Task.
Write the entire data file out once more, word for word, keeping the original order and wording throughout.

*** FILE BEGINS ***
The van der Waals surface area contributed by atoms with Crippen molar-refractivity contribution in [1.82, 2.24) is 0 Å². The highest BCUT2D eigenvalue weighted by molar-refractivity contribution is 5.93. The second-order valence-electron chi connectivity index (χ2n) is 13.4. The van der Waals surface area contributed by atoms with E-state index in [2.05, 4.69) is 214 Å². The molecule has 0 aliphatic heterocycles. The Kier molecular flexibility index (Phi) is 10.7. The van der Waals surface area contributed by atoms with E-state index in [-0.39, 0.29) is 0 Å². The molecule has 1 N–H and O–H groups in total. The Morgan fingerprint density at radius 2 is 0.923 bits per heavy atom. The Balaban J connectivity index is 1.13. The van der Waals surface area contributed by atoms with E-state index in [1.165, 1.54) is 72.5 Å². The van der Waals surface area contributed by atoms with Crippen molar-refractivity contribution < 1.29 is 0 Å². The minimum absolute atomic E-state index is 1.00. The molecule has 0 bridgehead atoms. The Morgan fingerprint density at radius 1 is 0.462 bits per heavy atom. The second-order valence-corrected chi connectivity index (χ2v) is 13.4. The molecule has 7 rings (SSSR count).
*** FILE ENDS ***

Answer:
The van der Waals surface area contributed by atoms with Crippen molar-refractivity contribution in [1.82, 2.24) is 0 Å². The highest BCUT2D eigenvalue weighted by molar-refractivity contribution is 5.93. The second-order valence-electron chi connectivity index (χ2n) is 13.4. The van der Waals surface area contributed by atoms with E-state index in [2.05, 4.69) is 214 Å². The molecule has 0 aliphatic heterocycles. The Kier molecular flexibility index (Phi) is 10.7. The van der Waals surface area contributed by atoms with E-state index in [-0.39, 0.29) is 0 Å². The molecule has 1 N–H and O–H groups in total. The Morgan fingerprint density at radius 2 is 0.923 bits per heavy atom. The Balaban J connectivity index is 1.13. The van der Waals surface area contributed by atoms with E-state index in [1.165, 1.54) is 72.5 Å². The van der Waals surface area contributed by atoms with Crippen molar-refractivity contribution < 1.29 is 0 Å². The minimum absolute atomic E-state index is 1.00. The molecule has 0 bridgehead atoms. The Morgan fingerprint density at radius 1 is 0.462 bits per heavy atom. The second-order valence-corrected chi connectivity index (χ2v) is 13.4. The molecule has 7 rings (SSSR count).